WHISTLER, British Columbia (AP) -- Steven Holcomb extended his season-opening winning streak to three in World Cup two-man bobsled racing Friday night, beating Canada's Lyndon Rush by 0.04 seconds.
Holcomb, from Park City, Utah, and push athlete Steve Langton of Melrose, Mass., had a two-run time of 1 minute, 45.26 seconds. Rush, teaming with Lascelles Brown, followed in 1:45.30.
"I didn't win by much in this race," Holcomb said. "Lyndon is on his home track, and it's not easy to beat him here. I knew I had to lay down a smoker to keep the lead. ... I hope I can carry this momentum to Europe. We'll be in the Germans' backyard, and they'll play rough."
In the women's race, Canada's Kaillie Humphries pushed her winning streak to six.
Humphries and rookie brakeman Chelsea Valois had a two-run time of 1:48.68. Switzerland's Fabienne Meyer and Elisabeth Graf were second in 1:49.37, and Germany's Sandra Kiriasis and Brett Wiacker third in 1:49.50.
"North America seems to like me and I like it," Humphries said. "Hopefully, we can keep this streak alive as we head over to Europe. I know we have some big challenges ahead."
Humphries' streak started in Whistler last February, the track where she won an Olympic gold medal in 2010.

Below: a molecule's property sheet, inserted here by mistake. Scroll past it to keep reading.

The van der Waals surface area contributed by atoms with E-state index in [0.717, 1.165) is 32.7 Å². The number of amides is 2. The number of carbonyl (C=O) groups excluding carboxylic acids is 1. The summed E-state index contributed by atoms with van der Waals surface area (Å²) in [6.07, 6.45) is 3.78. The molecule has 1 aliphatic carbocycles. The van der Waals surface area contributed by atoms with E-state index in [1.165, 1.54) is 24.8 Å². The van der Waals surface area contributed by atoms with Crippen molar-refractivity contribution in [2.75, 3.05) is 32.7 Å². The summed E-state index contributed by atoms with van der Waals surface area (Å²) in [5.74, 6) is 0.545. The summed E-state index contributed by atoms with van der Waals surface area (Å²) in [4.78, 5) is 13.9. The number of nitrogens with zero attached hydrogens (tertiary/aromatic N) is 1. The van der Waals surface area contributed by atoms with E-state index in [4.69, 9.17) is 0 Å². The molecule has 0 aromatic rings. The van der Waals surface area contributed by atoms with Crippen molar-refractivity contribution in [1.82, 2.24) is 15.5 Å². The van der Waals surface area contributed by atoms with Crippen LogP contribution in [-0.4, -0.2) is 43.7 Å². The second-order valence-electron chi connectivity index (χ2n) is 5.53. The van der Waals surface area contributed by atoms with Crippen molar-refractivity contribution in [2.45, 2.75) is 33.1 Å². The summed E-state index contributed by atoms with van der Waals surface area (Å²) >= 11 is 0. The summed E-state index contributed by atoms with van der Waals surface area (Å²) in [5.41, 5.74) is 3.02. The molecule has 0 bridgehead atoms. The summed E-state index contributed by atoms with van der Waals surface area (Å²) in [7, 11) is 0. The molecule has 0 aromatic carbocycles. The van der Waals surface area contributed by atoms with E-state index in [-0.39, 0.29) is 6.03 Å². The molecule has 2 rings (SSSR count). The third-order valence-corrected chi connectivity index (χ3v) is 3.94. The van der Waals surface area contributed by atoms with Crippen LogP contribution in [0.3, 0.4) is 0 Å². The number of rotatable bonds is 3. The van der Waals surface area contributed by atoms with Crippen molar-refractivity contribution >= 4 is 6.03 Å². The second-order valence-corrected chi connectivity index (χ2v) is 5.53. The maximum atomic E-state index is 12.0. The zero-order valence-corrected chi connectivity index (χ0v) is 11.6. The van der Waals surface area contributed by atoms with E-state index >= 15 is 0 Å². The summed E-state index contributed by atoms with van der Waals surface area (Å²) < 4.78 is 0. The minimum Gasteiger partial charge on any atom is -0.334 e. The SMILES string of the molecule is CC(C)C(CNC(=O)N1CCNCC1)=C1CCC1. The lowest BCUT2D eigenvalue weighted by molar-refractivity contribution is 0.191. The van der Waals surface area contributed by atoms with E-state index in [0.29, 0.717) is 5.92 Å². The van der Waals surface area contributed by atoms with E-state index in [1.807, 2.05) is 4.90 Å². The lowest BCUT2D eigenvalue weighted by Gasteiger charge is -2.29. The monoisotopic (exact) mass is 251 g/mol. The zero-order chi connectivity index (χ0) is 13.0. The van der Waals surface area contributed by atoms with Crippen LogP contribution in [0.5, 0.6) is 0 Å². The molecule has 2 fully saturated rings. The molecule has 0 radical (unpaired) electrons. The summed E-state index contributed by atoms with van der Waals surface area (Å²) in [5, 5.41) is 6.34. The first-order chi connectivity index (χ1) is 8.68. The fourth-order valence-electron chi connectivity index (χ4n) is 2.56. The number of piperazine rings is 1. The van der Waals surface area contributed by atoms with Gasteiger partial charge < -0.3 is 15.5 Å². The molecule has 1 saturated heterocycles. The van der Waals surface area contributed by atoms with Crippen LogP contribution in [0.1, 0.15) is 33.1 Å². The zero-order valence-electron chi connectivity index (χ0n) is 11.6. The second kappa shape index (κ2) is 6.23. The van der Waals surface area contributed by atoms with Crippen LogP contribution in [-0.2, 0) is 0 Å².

In the men's race, Langton helped give Holcomb momentum down the course with a push time of 4.79 seconds, and Holcomb squeaked ahead of Rush by 0.03 seconds with a first run of 52.54 seconds.
"I made some mistakes in the first run, but I was able to watch some video between heats and knew what adjustments I needed to make," Holcomb said. "I couldn't make any mistakes in the second heat if I was going to maintain the lead, and I knew Langton was going to give me a huge start. I just had to do my job."
In the second run, the Americans powered off the starting block two-hundredths of a second faster, and Holcomb pieced together a near perfect run in USA-1.
"Lyndon had a great second run, but we were lucky we were able to pick up that hundredth," Holcomb said. "I'm happy that my two-man driving is coming around. I'm happy with the way things are going, because this field isn't easy to beat. I just wish this had happened two years ago, but it gives me something to strive for in 2014."
Germany's Francesco Friedrich was third in 1:45.60.
Nick Cunningham of Monterey, Calif., and Chris Fogt of Alpine, Utah, finished ninth in 1:46.11, and Cory Butner of Yucaipa, Calif., and Johnny Quinn of McKinney, Texas, were 10th in 1:46.12.
In the women's race, the U.S. teams finished ninth, 10th and 11th.
Jazmine Fenlator of Wayne, N.J., and Katie Eberling of Palos Hills, Ill., were ninth, followed by Elana Meyers of Douglasville, Ga., and track star Lolo Jones of Des Moines, Iowa, and the team of Jamie Greubel of Newtown, Pa., and Emily Azevedo of Chico, Calif.
Meyers and Jones blasted their sled off the block in 5.11 seconds in the final heat to tie the start record set by gold medalist Humphries and Heather Moyse in the 2010 Olympics.
"I am definitely proud of the team," women's bobsled head coach Todd Hays said. "They conquered an extremely tough track, probably the toughest in the world, in a very short amount of time. I'm happy with the results. We got good points and experience for next year."